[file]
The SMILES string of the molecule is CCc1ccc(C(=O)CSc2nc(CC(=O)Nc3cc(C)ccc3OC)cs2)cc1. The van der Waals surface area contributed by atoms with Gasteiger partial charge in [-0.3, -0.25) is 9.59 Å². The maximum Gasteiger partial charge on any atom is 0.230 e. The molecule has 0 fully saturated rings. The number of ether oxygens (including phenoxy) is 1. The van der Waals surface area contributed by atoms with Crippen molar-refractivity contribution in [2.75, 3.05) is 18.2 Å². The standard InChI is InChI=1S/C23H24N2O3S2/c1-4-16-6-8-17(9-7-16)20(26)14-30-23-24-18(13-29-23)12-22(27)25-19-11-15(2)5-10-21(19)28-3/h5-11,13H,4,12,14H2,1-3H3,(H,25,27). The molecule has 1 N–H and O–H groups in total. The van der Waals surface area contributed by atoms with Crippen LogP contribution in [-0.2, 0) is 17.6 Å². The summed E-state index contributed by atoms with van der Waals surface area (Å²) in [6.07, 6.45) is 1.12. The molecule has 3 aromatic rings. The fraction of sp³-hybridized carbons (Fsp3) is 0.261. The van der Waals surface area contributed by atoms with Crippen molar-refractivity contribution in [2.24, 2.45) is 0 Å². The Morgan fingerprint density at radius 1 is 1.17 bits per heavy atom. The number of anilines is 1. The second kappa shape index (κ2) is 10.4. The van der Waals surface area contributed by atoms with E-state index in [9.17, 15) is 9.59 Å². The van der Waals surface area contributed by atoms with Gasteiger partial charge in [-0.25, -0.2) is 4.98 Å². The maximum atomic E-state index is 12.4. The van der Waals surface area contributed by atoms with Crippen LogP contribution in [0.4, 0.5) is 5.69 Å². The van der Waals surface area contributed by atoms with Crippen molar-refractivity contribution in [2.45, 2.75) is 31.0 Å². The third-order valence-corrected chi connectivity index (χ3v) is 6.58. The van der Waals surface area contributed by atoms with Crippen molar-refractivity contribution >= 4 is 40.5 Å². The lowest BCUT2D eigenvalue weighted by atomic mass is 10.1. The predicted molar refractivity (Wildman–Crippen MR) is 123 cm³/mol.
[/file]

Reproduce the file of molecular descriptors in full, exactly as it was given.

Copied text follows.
The SMILES string of the molecule is CCc1ccc(C(=O)CSc2nc(CC(=O)Nc3cc(C)ccc3OC)cs2)cc1. The van der Waals surface area contributed by atoms with Gasteiger partial charge in [-0.3, -0.25) is 9.59 Å². The maximum Gasteiger partial charge on any atom is 0.230 e. The molecule has 0 fully saturated rings. The number of ether oxygens (including phenoxy) is 1. The van der Waals surface area contributed by atoms with Crippen molar-refractivity contribution in [2.75, 3.05) is 18.2 Å². The standard InChI is InChI=1S/C23H24N2O3S2/c1-4-16-6-8-17(9-7-16)20(26)14-30-23-24-18(13-29-23)12-22(27)25-19-11-15(2)5-10-21(19)28-3/h5-11,13H,4,12,14H2,1-3H3,(H,25,27). The molecule has 1 N–H and O–H groups in total. The van der Waals surface area contributed by atoms with Crippen LogP contribution in [-0.2, 0) is 17.6 Å². The summed E-state index contributed by atoms with van der Waals surface area (Å²) in [6.07, 6.45) is 1.12. The molecule has 3 aromatic rings. The fraction of sp³-hybridized carbons (Fsp3) is 0.261. The van der Waals surface area contributed by atoms with Crippen molar-refractivity contribution in [2.24, 2.45) is 0 Å². The Morgan fingerprint density at radius 1 is 1.17 bits per heavy atom. The number of anilines is 1. The second kappa shape index (κ2) is 10.4. The van der Waals surface area contributed by atoms with E-state index in [9.17, 15) is 9.59 Å². The van der Waals surface area contributed by atoms with Gasteiger partial charge in [-0.25, -0.2) is 4.98 Å². The maximum atomic E-state index is 12.4. The van der Waals surface area contributed by atoms with Crippen LogP contribution in [0.4, 0.5) is 5.69 Å². The van der Waals surface area contributed by atoms with Crippen molar-refractivity contribution in [2.45, 2.75) is 31.0 Å². The third-order valence-corrected chi connectivity index (χ3v) is 6.58. The van der Waals surface area contributed by atoms with Crippen molar-refractivity contribution >= 4 is 40.5 Å². The lowest BCUT2D eigenvalue weighted by atomic mass is 10.1. The predicted molar refractivity (Wildman–Crippen MR) is 123 cm³/mol.